Key priority: Reliable infrastructure

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Challenges

As of January 23, 2018:

First Nations infrastructure deficit as high as $30 billion, including:

In November 2015, there were 105 long-term drinking water advisories on public systems on reserves.

Progress since 2015

As of June 2019:

Voices

"Our elders signed the treaty to share in the benefits of any major development that occurs in the homelands. Our people are leading the pathway by owning major infrastructure with a vision of bringing light to our communities. We celebrate with Pikangikum this remarkable achievement. Today, the line that brings light shines in Pikangikum and brings us one step closer to energizing across the North and realizing the hopes of our people and future generations."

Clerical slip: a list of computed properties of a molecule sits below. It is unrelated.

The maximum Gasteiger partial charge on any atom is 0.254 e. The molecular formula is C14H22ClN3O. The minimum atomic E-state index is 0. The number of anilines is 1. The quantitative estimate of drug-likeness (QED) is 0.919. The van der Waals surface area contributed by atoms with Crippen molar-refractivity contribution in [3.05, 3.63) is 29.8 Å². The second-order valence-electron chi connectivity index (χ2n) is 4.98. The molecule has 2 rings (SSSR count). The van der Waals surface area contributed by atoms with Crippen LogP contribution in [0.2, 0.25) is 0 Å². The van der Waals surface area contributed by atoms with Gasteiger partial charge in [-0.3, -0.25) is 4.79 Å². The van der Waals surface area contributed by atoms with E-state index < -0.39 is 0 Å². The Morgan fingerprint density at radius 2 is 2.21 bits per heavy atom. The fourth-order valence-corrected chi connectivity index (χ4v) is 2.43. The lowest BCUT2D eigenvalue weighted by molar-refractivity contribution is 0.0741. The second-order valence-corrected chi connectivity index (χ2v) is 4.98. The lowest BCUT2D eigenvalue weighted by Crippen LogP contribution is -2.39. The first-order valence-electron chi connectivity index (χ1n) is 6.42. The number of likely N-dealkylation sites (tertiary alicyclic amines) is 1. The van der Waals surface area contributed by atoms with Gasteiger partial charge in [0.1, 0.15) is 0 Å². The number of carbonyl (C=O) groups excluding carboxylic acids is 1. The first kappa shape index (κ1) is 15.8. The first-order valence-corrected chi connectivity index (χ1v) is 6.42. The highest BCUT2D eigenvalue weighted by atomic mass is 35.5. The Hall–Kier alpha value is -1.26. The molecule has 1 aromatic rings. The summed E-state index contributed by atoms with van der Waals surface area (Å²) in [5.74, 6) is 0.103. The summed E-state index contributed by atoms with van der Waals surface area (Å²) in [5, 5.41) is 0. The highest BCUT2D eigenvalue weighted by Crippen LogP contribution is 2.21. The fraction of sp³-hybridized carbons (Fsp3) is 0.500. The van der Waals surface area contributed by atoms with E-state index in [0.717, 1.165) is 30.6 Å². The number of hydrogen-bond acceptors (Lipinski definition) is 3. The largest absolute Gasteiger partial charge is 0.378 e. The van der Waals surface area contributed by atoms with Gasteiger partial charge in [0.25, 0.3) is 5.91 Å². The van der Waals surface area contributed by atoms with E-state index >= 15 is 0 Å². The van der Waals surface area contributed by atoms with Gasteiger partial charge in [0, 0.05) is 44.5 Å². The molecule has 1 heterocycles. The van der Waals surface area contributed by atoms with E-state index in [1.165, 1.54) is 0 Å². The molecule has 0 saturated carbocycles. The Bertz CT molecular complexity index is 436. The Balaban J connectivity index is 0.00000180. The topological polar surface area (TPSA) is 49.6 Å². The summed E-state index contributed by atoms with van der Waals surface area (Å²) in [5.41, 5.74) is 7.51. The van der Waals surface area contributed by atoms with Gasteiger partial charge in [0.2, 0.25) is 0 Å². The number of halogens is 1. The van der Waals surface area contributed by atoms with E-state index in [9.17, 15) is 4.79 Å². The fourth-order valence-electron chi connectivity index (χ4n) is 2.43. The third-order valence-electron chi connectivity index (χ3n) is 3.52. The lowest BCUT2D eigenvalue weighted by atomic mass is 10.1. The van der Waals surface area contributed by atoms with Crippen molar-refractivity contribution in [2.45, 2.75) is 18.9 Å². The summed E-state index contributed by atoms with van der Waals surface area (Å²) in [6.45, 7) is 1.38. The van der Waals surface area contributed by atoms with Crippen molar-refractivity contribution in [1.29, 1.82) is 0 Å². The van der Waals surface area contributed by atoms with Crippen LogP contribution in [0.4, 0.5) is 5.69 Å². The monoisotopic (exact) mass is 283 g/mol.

Margaret Kenequanash CEO, Wataynikaneyap Power LP

"The Nuxalk Nation is extremely proud of the new and renovated buildings that have been completed. Our new buildings were constructed to combat the wet west coast, and therefore will have a longer life span and provide higher quality living for residents. We accomplished three goals through the housing projects:

  • 16 carpentry apprentices completed their third year
  • contributed significantly to reducing our shortfall in housing stock
  • units were constructed to a higher standard than the National Building code"
Chief Wally Webber Nuxalk Nation

"With the help of the Government of Canada, we are able to reduce the need for housing in our First Nation. These new homes will contribute to a healthier life and a sense of belonging for families in our community."

Chef Christopher Skead, Anishinabe of Wauzhushk Onigum Nation

The path forward

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